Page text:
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As we approach the February 1 due date for posting OSHA Form 300A as part of OSHA’s Recordkeeping Rule, it’s important to remember the exemptions and requirements that apply.

Under the Recordkeeping Rule, covered employers are required to maintain an OSHA 300 Log of serious injuries and illnesses, and also to post a 300A in their workplace on the first of February covering all injuries and illnesses recorded the prior year. Most employers know that two important exemptions apply to these requirements. However, there are also many misconceptions surrounding them.

Exemption 1: Low-Hazard Industries

The first exemption releases employers in certain low-hazard industries from the requirements of the rule. In 1982, OSHA presented a very broad list of these exempted low-hazard industries, which included finance, insurance, real estate, and more. OSHA then transitioned the exemption to a list based on Standard Industrial Classification (SIC) and Bureau of Labor Statistics (BLS) data from the late 1990’s. However, in 2015, OSHA then released a set of entirely new guidelines for which businesses could claim the exemption. These 2015 guidelines used the North American Industry Classification System (NAICS) codes to identify the exempt industries.

So remember that even if your business was previously able to claim this exemption, that ability might have changed after 2015. To find out if your business is still exempt, you can use the the NAICS webpage to determine your NAICS code — and when you have your code, you can check it against Table 1 here to see if you qualify for an exemption.

Exemption 2: Ten or Fewer Employees

The second exemption releases businesses with 10 or fewer employees from the requirements of the rule. However, here too there are a couple of common misconceptions that sometimes confuse businesses. So remember:

  • Employers are exempt only if they had 10 or fewer employees “at all times during the previous calendar year.” So if you had 11 (or more) people at any time during the year working for you — even if your current number of employees is back down to 10 or fewer — you are still unable to claim this exemption.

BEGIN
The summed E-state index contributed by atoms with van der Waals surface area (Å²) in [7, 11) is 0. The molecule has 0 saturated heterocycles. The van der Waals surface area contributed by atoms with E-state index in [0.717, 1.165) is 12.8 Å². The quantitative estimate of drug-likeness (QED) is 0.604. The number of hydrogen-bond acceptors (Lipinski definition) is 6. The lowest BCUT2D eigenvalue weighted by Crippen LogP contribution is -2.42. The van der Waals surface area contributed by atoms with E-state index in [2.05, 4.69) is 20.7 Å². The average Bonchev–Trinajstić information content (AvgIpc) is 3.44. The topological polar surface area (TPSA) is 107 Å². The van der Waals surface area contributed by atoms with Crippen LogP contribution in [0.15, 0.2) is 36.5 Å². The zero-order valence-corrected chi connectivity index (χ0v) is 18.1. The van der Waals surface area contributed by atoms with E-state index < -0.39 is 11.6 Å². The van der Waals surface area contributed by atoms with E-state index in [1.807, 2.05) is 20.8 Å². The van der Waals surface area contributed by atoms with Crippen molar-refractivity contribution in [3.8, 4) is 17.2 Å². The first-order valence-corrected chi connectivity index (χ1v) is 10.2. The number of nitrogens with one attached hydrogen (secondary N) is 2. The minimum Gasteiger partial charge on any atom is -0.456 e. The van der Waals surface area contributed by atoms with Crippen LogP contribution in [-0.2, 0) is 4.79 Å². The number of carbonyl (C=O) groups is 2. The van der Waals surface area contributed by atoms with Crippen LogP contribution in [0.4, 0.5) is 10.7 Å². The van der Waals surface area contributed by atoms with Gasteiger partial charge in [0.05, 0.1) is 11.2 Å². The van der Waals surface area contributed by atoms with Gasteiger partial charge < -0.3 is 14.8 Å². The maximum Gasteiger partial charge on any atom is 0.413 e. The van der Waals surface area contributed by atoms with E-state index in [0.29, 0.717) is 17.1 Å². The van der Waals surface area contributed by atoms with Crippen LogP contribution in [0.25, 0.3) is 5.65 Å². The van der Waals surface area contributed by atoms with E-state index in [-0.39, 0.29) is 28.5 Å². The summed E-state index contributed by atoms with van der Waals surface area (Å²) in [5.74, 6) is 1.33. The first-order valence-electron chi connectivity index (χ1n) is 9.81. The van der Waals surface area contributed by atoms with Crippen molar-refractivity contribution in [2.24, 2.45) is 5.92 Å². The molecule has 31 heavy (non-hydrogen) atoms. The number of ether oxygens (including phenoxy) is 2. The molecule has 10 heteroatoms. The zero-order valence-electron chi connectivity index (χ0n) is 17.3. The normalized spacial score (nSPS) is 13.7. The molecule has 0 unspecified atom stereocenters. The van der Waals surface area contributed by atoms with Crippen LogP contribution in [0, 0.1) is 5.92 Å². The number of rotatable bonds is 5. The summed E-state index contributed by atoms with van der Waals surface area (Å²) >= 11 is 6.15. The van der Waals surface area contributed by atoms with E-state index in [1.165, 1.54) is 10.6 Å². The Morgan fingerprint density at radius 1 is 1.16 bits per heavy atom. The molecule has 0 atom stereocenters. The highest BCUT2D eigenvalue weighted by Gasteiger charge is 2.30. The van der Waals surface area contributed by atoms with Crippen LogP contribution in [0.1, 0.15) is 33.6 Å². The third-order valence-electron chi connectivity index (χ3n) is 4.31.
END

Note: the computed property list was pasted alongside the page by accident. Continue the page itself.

• The exemption is based on company size, not on facility size. Thus, a company with 1,000 employees that has several small facilities with fewer than 10 employees each would still need to have those small facilities post a 300A. A franchise business with very small individual locations would be a good example of a company in this situation.

Key Points for Compliance

Even if you are not focused on qualifying for either of these exemptions, there are still other important things to remember about posting your 300A.

  • If you are required to post a 300A, you need to do so whether or not you had any injuries in the past year. It is completely appropriate — and required for covered businesses — to post a 300A saying that you had no injuries or illnesses.
  • Sign the 300A when you post it. That is required, and something businesses often forget to do.
  • Post the 300A in an accessible location where employees can easily see it, and keep it posted until April 30.
  • Be sure to post the 300A, and not the 300. Not only is this problematic because it is the incorrect form, but the 300 contains employee names, so making it public can result in privacy violations.
  • You do not need to post the official 300A form from OSHA’s website; it is acceptable to post your own, homemade form containing equivalent information if you would prefer to do so.

For more information on OSHA’s recordkeeping requirements, visit their recordkeeping webpage. And remember, by July 1, 2017, covered businesses with 250 or more employees and businesses with 20-249 employees in certain high risk industries must also submit their Form 300A information online, through a website provided by OSHA scheduled to go live in February. This new requirement is the result of a final rule issued by OSHA last year to improve workplace injury and illness tracking. For more information, see OSHA’s overview of the Final Rule here.

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